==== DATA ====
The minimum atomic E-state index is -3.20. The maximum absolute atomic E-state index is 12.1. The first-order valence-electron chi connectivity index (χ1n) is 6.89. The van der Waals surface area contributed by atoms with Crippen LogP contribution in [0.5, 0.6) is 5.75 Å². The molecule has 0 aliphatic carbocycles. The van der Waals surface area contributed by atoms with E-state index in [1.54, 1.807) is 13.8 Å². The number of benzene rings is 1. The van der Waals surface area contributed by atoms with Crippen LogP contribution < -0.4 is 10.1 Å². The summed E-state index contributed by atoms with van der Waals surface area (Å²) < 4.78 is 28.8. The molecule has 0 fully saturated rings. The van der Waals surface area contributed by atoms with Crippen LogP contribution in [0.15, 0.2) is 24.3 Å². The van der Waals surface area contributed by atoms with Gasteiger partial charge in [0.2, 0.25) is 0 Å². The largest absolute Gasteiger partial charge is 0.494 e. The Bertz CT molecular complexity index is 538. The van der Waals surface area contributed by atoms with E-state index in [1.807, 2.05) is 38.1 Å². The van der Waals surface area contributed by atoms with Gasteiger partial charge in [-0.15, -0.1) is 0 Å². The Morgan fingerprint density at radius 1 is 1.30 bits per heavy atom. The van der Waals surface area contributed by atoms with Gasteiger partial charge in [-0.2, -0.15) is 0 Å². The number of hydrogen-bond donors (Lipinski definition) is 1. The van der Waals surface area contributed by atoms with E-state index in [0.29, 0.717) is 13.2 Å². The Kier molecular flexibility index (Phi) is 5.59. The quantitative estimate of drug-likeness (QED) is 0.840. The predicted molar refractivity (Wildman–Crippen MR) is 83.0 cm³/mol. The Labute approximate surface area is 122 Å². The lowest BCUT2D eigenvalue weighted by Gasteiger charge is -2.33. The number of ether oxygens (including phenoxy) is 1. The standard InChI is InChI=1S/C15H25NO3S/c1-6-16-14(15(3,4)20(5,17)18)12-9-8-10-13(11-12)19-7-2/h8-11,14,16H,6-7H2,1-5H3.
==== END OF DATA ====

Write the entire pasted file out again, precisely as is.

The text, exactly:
The minimum atomic E-state index is -3.20. The maximum absolute atomic E-state index is 12.1. The first-order valence-electron chi connectivity index (χ1n) is 6.89. The van der Waals surface area contributed by atoms with Crippen LogP contribution in [0.5, 0.6) is 5.75 Å². The molecule has 0 aliphatic carbocycles. The van der Waals surface area contributed by atoms with E-state index in [1.54, 1.807) is 13.8 Å². The number of benzene rings is 1. The van der Waals surface area contributed by atoms with Crippen LogP contribution < -0.4 is 10.1 Å². The summed E-state index contributed by atoms with van der Waals surface area (Å²) < 4.78 is 28.8. The molecule has 0 fully saturated rings. The van der Waals surface area contributed by atoms with Crippen LogP contribution in [0.15, 0.2) is 24.3 Å². The van der Waals surface area contributed by atoms with Gasteiger partial charge in [0.2, 0.25) is 0 Å². The largest absolute Gasteiger partial charge is 0.494 e. The Bertz CT molecular complexity index is 538. The van der Waals surface area contributed by atoms with E-state index in [1.807, 2.05) is 38.1 Å². The van der Waals surface area contributed by atoms with Gasteiger partial charge in [-0.15, -0.1) is 0 Å². The Morgan fingerprint density at radius 1 is 1.30 bits per heavy atom. The van der Waals surface area contributed by atoms with Gasteiger partial charge in [-0.2, -0.15) is 0 Å². The number of hydrogen-bond donors (Lipinski definition) is 1. The van der Waals surface area contributed by atoms with E-state index in [0.29, 0.717) is 13.2 Å². The Kier molecular flexibility index (Phi) is 5.59. The quantitative estimate of drug-likeness (QED) is 0.840. The predicted molar refractivity (Wildman–Crippen MR) is 83.0 cm³/mol. The Labute approximate surface area is 122 Å². The lowest BCUT2D eigenvalue weighted by Gasteiger charge is -2.33. The number of ether oxygens (including phenoxy) is 1. The standard InChI is InChI=1S/C15H25NO3S/c1-6-16-14(15(3,4)20(5,17)18)12-9-8-10-13(11-12)19-7-2/h8-11,14,16H,6-7H2,1-5H3.